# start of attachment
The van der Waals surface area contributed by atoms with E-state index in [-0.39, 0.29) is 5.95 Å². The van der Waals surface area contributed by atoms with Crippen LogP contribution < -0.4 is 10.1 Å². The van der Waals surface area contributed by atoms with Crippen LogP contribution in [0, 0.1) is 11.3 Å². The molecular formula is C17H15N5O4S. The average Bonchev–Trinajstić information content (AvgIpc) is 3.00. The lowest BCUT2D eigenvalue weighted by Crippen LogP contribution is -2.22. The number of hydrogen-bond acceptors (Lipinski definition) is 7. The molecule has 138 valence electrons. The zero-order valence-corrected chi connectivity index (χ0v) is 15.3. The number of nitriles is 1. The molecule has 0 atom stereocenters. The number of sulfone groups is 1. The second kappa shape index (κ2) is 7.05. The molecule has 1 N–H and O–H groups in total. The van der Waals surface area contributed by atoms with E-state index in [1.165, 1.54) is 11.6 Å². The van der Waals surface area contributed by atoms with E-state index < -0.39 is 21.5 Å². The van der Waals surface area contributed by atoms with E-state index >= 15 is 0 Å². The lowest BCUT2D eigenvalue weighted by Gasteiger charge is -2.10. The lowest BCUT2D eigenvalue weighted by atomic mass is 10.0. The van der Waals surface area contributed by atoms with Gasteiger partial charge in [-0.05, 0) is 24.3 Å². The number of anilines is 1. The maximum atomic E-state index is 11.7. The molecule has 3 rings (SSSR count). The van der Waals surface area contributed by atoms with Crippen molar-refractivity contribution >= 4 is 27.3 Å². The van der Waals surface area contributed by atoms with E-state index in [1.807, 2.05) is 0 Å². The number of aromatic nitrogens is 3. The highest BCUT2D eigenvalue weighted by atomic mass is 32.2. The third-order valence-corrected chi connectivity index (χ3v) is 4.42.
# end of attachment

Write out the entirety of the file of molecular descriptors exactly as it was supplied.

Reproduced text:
The van der Waals surface area contributed by atoms with E-state index in [-0.39, 0.29) is 5.95 Å². The van der Waals surface area contributed by atoms with Crippen LogP contribution < -0.4 is 10.1 Å². The van der Waals surface area contributed by atoms with Crippen LogP contribution in [0, 0.1) is 11.3 Å². The molecular formula is C17H15N5O4S. The average Bonchev–Trinajstić information content (AvgIpc) is 3.00. The lowest BCUT2D eigenvalue weighted by Crippen LogP contribution is -2.22. The number of hydrogen-bond acceptors (Lipinski definition) is 7. The molecule has 138 valence electrons. The zero-order valence-corrected chi connectivity index (χ0v) is 15.3. The number of nitriles is 1. The molecule has 0 atom stereocenters. The number of sulfone groups is 1. The second kappa shape index (κ2) is 7.05. The molecule has 1 N–H and O–H groups in total. The van der Waals surface area contributed by atoms with E-state index in [1.165, 1.54) is 11.6 Å². The van der Waals surface area contributed by atoms with E-state index < -0.39 is 21.5 Å². The van der Waals surface area contributed by atoms with E-state index >= 15 is 0 Å². The lowest BCUT2D eigenvalue weighted by Gasteiger charge is -2.10. The lowest BCUT2D eigenvalue weighted by atomic mass is 10.0. The van der Waals surface area contributed by atoms with Gasteiger partial charge in [-0.05, 0) is 24.3 Å². The number of anilines is 1. The maximum atomic E-state index is 11.7. The molecule has 3 rings (SSSR count). The van der Waals surface area contributed by atoms with Crippen molar-refractivity contribution >= 4 is 27.3 Å². The van der Waals surface area contributed by atoms with E-state index in [1.807, 2.05) is 0 Å². The number of aromatic nitrogens is 3. The highest BCUT2D eigenvalue weighted by atomic mass is 32.2. The third-order valence-corrected chi connectivity index (χ3v) is 4.42.